Do you need help reading mail, package info, handouts, cooking directions, price tags, signs? There’s an app for all that. The KNFB Reader converts text to speech, instantly.
It is worth noting: this is technology with a pedigree. Developed by Ray Kurzweil, currently Director of Engineering at Google, he is the father of OCR (Optical Character Recognition). In its original form, it took shape as the Kurzweil Reading Machine for the blind. The year was 1976, the machine was the size of a dishwasher and the cost: $40,000.
In 2008, Kurzweil and the National Federation of the Blind joined forces to introduce the first mobile version of the reading machine. It ran on a Nokia phone and was priced at a shocking: $3,000.
Just a few years later, the much anticipated KNFB Reader App for iPhone (and iPad) was delivered to the App Store. The Android and Windows apps followed, and they’re all compatible with their respective screen readers.
The KNFB Reader app opens the camera. The right side of the screen offers a “field of view report” to assist alignment of the picture. Tap the left side of the screen to snap the photo. In seconds, the text appears and the reading aloud begins. It’s fast, accurate and relatively easy to use.
The app includes a quick start guide and manual. Read and save multi-page documents. Multiple languages are supported. Set to automatically save files to Dropbox, Microsoft OneDrive, or Google Drive. In recent updates, you can make calls, send emails, and open links directly from documents. You can even contact someone from a business card.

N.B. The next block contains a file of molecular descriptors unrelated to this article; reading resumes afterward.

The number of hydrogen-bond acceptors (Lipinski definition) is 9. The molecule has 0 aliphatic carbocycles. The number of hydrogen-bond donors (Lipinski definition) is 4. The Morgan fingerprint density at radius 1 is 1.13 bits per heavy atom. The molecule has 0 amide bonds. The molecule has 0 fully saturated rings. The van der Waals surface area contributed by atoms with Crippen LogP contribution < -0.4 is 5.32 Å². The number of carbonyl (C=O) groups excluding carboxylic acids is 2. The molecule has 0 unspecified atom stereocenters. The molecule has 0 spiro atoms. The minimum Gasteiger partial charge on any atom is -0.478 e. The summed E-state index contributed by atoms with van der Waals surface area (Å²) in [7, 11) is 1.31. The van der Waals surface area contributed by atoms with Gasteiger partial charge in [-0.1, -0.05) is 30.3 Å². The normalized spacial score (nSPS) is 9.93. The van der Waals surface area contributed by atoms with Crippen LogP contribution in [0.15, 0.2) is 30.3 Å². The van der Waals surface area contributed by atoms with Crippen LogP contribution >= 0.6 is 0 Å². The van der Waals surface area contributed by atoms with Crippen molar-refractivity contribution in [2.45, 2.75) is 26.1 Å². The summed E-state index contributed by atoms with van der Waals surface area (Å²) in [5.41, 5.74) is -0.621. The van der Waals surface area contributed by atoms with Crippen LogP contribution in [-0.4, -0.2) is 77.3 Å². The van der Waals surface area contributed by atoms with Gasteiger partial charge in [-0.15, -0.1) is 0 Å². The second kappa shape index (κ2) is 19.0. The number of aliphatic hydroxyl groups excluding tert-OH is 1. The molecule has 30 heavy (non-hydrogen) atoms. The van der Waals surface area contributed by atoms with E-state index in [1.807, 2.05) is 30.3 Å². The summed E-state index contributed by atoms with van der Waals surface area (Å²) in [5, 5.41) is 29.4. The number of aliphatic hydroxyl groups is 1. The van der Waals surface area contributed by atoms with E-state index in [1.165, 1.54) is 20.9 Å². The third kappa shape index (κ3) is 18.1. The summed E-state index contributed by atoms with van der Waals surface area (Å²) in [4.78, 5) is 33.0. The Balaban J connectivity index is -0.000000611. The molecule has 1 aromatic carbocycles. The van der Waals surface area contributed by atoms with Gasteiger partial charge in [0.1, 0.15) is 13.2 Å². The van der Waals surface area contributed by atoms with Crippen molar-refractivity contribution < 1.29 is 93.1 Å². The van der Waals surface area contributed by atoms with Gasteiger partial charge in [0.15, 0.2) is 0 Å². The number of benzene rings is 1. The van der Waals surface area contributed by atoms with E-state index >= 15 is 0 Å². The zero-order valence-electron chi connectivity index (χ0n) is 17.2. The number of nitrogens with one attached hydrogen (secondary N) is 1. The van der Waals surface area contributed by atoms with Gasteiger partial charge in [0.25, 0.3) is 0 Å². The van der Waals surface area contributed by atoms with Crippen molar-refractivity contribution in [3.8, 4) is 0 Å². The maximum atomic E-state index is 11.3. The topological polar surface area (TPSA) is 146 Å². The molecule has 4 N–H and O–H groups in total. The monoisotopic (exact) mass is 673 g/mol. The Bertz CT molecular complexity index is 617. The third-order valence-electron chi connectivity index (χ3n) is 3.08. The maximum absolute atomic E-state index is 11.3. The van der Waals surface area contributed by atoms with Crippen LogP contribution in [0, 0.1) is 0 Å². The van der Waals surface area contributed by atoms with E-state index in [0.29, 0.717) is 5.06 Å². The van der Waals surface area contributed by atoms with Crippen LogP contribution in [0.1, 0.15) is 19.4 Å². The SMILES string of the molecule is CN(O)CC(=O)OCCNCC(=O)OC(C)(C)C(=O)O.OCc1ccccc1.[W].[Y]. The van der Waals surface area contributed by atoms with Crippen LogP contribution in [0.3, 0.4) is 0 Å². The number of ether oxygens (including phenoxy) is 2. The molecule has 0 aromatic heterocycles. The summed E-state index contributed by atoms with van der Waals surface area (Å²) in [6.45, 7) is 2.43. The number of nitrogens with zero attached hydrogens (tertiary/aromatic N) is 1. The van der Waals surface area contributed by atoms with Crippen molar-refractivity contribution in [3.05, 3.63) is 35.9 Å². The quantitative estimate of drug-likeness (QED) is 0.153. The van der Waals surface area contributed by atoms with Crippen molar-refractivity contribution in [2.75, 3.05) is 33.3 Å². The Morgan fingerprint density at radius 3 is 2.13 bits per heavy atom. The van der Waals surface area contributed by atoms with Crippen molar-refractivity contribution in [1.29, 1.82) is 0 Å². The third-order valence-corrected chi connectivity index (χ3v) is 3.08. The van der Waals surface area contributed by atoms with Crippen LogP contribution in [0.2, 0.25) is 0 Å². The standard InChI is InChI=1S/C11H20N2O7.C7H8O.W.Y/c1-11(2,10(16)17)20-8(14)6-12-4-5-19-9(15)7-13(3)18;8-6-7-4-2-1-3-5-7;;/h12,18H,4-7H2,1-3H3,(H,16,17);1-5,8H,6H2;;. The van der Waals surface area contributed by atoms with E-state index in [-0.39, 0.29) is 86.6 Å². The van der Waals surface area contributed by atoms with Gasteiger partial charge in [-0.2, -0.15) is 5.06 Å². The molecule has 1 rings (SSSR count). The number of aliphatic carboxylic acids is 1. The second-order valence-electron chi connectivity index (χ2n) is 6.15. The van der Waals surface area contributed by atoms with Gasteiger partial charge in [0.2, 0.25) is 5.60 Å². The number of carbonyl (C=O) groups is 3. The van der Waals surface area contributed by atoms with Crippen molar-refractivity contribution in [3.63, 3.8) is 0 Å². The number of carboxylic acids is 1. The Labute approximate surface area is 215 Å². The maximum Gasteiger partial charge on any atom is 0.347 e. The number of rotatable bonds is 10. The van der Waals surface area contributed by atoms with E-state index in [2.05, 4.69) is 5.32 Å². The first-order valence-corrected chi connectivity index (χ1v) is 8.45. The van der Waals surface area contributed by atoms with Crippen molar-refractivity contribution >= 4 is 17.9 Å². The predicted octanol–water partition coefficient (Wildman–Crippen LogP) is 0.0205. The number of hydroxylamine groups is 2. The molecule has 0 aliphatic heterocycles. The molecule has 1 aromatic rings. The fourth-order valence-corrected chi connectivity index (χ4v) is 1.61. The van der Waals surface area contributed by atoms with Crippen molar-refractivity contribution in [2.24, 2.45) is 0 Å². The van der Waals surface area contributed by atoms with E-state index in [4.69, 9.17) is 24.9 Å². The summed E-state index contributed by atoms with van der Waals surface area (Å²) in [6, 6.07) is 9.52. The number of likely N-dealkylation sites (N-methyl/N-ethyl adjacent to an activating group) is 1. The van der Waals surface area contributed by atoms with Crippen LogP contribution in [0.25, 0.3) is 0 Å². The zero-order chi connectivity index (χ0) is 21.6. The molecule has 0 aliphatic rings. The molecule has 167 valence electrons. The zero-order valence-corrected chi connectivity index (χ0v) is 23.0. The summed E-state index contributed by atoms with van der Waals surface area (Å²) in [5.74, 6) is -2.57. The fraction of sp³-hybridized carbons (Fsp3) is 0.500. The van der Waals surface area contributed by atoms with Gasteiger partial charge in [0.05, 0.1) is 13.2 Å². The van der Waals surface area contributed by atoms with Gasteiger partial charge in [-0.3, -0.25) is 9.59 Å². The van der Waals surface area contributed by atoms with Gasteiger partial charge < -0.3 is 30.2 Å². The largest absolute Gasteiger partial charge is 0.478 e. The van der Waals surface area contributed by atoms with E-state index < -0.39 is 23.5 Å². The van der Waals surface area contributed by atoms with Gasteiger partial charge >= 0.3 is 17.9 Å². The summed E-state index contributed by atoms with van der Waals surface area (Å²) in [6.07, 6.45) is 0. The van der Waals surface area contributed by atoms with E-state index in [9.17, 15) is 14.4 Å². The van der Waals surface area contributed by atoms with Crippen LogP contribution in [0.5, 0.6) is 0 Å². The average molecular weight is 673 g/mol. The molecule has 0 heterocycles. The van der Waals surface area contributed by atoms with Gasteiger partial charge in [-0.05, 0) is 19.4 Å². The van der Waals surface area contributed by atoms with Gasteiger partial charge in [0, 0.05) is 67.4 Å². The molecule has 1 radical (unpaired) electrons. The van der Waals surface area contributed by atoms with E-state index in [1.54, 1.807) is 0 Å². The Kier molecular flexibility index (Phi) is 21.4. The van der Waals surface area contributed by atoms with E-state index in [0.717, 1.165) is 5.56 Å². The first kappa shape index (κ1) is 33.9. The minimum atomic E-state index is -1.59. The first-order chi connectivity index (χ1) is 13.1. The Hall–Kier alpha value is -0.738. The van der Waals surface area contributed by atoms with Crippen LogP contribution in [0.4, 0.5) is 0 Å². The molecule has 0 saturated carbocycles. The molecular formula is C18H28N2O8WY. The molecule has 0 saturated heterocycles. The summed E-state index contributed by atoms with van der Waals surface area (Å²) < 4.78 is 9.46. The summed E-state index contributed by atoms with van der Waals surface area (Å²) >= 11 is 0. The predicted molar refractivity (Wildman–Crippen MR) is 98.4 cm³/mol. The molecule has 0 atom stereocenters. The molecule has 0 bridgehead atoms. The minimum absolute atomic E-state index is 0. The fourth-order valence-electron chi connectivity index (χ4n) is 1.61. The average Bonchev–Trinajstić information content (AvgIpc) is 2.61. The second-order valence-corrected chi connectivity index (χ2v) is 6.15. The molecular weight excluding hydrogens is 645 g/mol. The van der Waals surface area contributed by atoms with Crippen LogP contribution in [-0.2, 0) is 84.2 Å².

This is relatively easy to use, but like all new things, it may require a bit of acclimating. Practice makes perfect! The incredible benefit is well worth the effort.
You just might start wondering how you functioned without it.
Originally published on July 5, 2017 and updated on August 3, 2018.
About the Author
Dorrie Rush is a Visual Accessibility Expert and progressive proponent for Universal Access and Inclusive Design. She is the former Director of the Grunwald Technology Center and Information Resource Service at Lighthouse International 2001 to 2016. Dorrie is known to have an eccentric view, which is particularly useful in compensating for her central vision loss from Stargardt Disease.